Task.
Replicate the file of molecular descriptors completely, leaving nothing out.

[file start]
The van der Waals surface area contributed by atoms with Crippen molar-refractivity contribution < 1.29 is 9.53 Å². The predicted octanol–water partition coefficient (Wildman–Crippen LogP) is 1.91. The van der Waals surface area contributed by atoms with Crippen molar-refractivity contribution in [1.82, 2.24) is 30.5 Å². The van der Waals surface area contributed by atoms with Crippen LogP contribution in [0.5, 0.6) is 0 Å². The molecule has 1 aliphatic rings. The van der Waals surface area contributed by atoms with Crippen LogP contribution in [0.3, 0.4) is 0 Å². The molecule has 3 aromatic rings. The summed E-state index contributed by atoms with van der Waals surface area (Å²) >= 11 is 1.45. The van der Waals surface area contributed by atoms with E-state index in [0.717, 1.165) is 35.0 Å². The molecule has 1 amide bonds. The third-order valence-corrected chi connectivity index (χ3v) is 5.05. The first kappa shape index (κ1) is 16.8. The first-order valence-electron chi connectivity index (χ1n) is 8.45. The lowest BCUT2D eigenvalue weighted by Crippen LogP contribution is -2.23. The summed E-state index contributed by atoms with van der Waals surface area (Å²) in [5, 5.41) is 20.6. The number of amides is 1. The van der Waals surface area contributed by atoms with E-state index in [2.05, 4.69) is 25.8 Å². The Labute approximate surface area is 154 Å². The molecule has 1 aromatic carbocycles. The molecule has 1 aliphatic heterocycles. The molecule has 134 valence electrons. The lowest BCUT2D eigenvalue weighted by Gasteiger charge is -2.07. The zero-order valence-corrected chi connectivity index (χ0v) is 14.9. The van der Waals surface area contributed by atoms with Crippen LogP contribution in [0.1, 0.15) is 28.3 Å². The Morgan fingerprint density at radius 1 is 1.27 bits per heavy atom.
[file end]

The van der Waals surface area contributed by atoms with Crippen molar-refractivity contribution < 1.29 is 9.53 Å². The predicted octanol–water partition coefficient (Wildman–Crippen LogP) is 1.91. The van der Waals surface area contributed by atoms with Crippen molar-refractivity contribution in [1.82, 2.24) is 30.5 Å². The van der Waals surface area contributed by atoms with Crippen LogP contribution in [0.5, 0.6) is 0 Å². The molecule has 1 aliphatic rings. The van der Waals surface area contributed by atoms with Crippen LogP contribution in [0.3, 0.4) is 0 Å². The molecule has 3 aromatic rings. The summed E-state index contributed by atoms with van der Waals surface area (Å²) >= 11 is 1.45. The van der Waals surface area contributed by atoms with E-state index in [0.717, 1.165) is 35.0 Å². The molecule has 1 amide bonds. The third-order valence-corrected chi connectivity index (χ3v) is 5.05. The first kappa shape index (κ1) is 16.8. The first-order valence-electron chi connectivity index (χ1n) is 8.45. The lowest BCUT2D eigenvalue weighted by Crippen LogP contribution is -2.23. The summed E-state index contributed by atoms with van der Waals surface area (Å²) in [5, 5.41) is 20.6. The number of amides is 1. The van der Waals surface area contributed by atoms with E-state index in [2.05, 4.69) is 25.8 Å². The Labute approximate surface area is 154 Å². The molecule has 1 aromatic carbocycles. The molecule has 1 aliphatic heterocycles. The molecule has 134 valence electrons. The lowest BCUT2D eigenvalue weighted by Gasteiger charge is -2.07. The zero-order valence-corrected chi connectivity index (χ0v) is 14.9. The van der Waals surface area contributed by atoms with Crippen LogP contribution in [0.1, 0.15) is 28.3 Å². The Morgan fingerprint density at radius 1 is 1.27 bits per heavy atom.